• Prefers solitude. They prefer and choose activities that they can do by themselves without dependence upon or involvement with others. Examples of activities they might choose include mechanical or abstract tasks such as computer or mathematical games.
  • Avoids sex. There is typically little or no interest in having a sexual experience with another person. This would include a spouse if the affected person is married.
  • Lacks pleasure. There is an absence of pleasure in most activities. A person with schizoid personality disorder seems unable to experience the full range of emotion accessible to most people.
  • Lacks close friends. People affected with this disorder typically do not have the social skills necessary to develop meaningful interpersonal relationships. This results in few ongoing social relationships outside of immediate family members.
  • Indifferent to praise or criticism. Neither positive nor negative comments made by others elicit an emotionally expressive reaction. Those with schizoid personality disorder do not appear concerned about what others might think of them. Despite their tendency to turn inward to escape social contact, they practice little introspection.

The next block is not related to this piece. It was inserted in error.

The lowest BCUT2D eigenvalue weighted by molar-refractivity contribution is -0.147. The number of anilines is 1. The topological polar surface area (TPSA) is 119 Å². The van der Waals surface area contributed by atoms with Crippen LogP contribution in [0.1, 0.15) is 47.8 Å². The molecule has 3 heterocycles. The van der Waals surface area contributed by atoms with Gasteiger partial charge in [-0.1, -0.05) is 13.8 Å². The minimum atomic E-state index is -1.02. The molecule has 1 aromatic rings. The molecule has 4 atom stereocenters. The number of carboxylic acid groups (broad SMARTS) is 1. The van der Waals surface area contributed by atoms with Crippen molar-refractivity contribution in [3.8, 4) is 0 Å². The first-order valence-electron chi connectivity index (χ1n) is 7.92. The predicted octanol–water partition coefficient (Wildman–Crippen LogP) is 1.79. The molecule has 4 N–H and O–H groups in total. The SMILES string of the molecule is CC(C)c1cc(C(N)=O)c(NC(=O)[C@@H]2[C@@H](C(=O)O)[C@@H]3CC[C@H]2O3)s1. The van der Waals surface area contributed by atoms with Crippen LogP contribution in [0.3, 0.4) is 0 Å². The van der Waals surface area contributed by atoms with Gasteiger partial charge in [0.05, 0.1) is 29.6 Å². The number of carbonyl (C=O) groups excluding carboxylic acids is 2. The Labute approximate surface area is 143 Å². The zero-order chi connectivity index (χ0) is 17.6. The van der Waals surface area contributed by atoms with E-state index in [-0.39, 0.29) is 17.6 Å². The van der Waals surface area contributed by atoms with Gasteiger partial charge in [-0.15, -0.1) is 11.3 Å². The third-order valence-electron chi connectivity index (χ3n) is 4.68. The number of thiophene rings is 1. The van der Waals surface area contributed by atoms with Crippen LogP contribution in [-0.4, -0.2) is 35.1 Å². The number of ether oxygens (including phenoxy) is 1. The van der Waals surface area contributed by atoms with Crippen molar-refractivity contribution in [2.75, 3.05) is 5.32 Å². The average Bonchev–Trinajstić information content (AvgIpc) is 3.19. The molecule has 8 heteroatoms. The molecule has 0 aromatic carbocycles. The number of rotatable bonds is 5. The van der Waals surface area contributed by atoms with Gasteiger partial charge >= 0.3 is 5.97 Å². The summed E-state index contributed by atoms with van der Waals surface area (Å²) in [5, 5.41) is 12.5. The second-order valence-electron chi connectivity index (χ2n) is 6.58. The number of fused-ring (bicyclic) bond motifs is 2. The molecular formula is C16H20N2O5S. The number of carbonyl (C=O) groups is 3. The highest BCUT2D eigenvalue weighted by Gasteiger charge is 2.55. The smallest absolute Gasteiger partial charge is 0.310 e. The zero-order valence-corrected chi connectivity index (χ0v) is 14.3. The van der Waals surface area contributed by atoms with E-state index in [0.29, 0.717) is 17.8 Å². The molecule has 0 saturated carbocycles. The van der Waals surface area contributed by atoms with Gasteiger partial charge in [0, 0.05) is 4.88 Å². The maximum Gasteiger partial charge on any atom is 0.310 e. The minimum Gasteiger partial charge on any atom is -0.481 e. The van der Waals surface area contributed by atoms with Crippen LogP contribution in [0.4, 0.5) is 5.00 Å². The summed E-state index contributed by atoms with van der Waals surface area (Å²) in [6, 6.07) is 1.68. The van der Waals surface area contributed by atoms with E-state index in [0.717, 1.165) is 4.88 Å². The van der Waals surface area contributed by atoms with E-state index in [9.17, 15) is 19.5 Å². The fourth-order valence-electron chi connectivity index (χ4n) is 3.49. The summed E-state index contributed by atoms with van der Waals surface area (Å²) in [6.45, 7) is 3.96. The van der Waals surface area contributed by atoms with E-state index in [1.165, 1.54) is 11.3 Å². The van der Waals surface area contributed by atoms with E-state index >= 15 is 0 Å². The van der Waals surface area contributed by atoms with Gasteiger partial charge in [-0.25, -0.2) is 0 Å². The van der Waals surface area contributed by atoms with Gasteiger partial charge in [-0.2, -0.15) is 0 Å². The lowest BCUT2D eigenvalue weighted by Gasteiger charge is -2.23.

• Emotional detachment. The emotional style of those with schizoid personality disorder is aloof and perceived by others as distant or “cold.” They seem unable or uninterested in expressing empathy and concern for others. Emotions are significantly restricted and most social contacts would describe their personality as very bland, dull, or humorless. The person with schizoid personality disorder rarely picks up on or reciprocates normal communicational cues such as facial expressions, head nods, or smiles.


Of all personality disorders , schizoid personality disorder is the least commonly diagnosed personality disorder in the general population. The prevalence is approximately 1%. It is diagnosed slightly more often in males than in females.


The symptoms of schizoid personality disorder may begin in childhood or adolescence, showing as poor peer relationships, a tendency toward self-isolation, and underachievement in school. Children with these tendencies appear socially out of step with peers and often become the object of malicious teasing by their peers, which increases the feelings of isolation and social ineptness they feel.